Wednesday, June 27, 2007

Economist Online Style Guide

This style guide is obviously intended for use by journalists at the Economist; however, I think anyone who wants to make his or her writing gooder will benefit from it. Among the guide's several sections is a section on common solecisms (grammatical mistakes). Here are a few examples:
Apostasy and heresy. If you abandon your religion, you commit apostasy. If that religion is the prevailing one in your community, and your beliefs are contrary to its orthodoxy you commit heresy.

Factoid: something that sounds like a fact, is thought by many to be a fact (perhaps because it is repeated so often), but is not in fact a fact.

Only. Put only as close as you can to the words it qualifies. Thus, These animals mate only in June. To say They only mate in June implies that in June they do nothing else.

Sensual means carnal or voluptuous. Sensuous means pertaining to aesthetic appreciation, without any implication of lasciviousness. [For all of you Animal House fans out there].

Tuesday, June 26, 2007

Justices of Texas 1836-1986

The Tarlton Law Library at the University of Texas School of Law is announcing a new online resource, Justices of Texas 1836-1986:
The resource highlights the contributions of the 160 individuals who have served as members of the Texas Supreme Court and Court of Criminal Appeals from 1836 to 1986.

Justices of Texas 1836-1986 is one component of Tarlton’s Texas Legal History digital library; that online resource also includes historical Texas constitutions (1824-1876) and journals and debates from Texas’ constitutional conventions.

Monday, June 25, 2007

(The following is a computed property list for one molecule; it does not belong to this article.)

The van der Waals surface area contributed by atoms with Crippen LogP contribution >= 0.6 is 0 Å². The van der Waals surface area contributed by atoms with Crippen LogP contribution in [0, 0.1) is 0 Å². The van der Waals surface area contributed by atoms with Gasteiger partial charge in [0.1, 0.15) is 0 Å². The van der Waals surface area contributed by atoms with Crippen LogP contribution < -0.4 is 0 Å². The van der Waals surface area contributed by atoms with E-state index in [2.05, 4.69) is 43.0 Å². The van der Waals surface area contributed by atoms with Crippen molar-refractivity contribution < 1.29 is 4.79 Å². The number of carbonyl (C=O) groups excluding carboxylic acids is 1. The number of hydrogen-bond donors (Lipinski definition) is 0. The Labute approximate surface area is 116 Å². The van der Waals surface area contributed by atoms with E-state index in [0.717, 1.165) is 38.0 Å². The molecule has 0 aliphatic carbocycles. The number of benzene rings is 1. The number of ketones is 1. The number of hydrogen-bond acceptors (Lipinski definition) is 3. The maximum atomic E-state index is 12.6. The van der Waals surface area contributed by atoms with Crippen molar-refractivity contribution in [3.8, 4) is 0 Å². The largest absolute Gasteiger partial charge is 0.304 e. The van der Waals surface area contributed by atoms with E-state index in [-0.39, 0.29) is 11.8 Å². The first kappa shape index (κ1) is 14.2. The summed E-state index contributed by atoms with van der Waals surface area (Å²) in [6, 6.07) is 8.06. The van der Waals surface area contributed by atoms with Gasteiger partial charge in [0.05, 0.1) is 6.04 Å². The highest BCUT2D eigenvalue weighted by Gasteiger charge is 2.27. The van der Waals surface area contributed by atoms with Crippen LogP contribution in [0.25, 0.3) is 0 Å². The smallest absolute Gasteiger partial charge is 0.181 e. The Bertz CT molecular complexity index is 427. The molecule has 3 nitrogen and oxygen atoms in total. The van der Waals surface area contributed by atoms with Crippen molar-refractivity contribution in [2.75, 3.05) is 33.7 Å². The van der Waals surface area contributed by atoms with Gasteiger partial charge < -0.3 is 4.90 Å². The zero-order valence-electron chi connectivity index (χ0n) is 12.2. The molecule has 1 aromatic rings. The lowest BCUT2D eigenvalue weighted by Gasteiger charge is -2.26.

Important Court Decisions

The U.S. Supreme Court was busy today, issuing five new decisions.

However, in perhaps the most imporant legal news of the day, the Dry Cleaners won the $54 million pants suit. Read the opinion and the judgment (via WSJ Law Blog).

Thursday, June 21, 2007

Scalia and Stevens Battle Over Statutory Interpretation

The WSJ Law Blog highlights the "battle" between Justices Scalia and Stevens over statutory intrepetation in today's Tellabs opinion.

How Congressional Rules Limit Member Websites

There is an interesting op-ed in the Hill about how Congressional Franking Rules are limiting how members of Congress can use their web sites:
These rules were created decades ago to restrict the use of mass mailings sent to congressional districts at taxpayer expense. Franking Rules, modified to apply to the Web in 1994 and last updated in 1996, state that members may not use non-congressionally provided services for their website, nor link to any site of a personal or political nature.
From Robert J. Ambrogi at

The Best and Worst Internet Laws

Law professor Eric Goldman is making a list.

From Law Librarian Blog.

History of third parties in the U.S.

The Librarians' Internet Index describes a web site from, What is the History of Third Parties in the United States?:
An introduction to the types of third parties in U.S. government and politics. Features a table listing parties, third party presidential candidates, voting percentages, and electoral votes. Parties listed include Free Soil, Populist, Progressive (Bull Moose), American Independent, Reform, and Green. From a company that publishes an online American government and politics textbook.
See also the U.S. State Department interview with Presbyterian College professor J. David Gillespie about the history of third party politics in America.

Wednesday, June 20, 2007

Free Legal Forms for Solo Practitioners

Carolyn Elefant has announced at her My Shingle blog that she has launched a new feature, SOLO-formania.
What is SOLOFORMANIA? It's a cornucopia of forms for the busy solo - ranging from FREE sample practice guides, fee agreements and retainer letters, to court forms for all 50 states (some free, some fee) to general form files on the Internet.
From Robert Ambrogi's Lawsites.

Summer Associates Can Write Their Way to Success

Ari L. Kaplan writes in a National Law Journal article that offering to co-author an article with a partner can help summer associates make lasting impressions on their firms.

From Carolyn Elefant at

Tuesday, June 19, 2007

More Americans Than Ever Serving on Juries

"More than one-third of all Americans are likely to serve as jurors at some point in their lifetime, according to a newly released study by the Center for Jury Studies of the National Center for State Courts [NCSC]...[t]he 'State-of-the-States Survey of Jury Improvement Efforts' is the most comprehensive study of jury policies, operations and practices ever conducted. "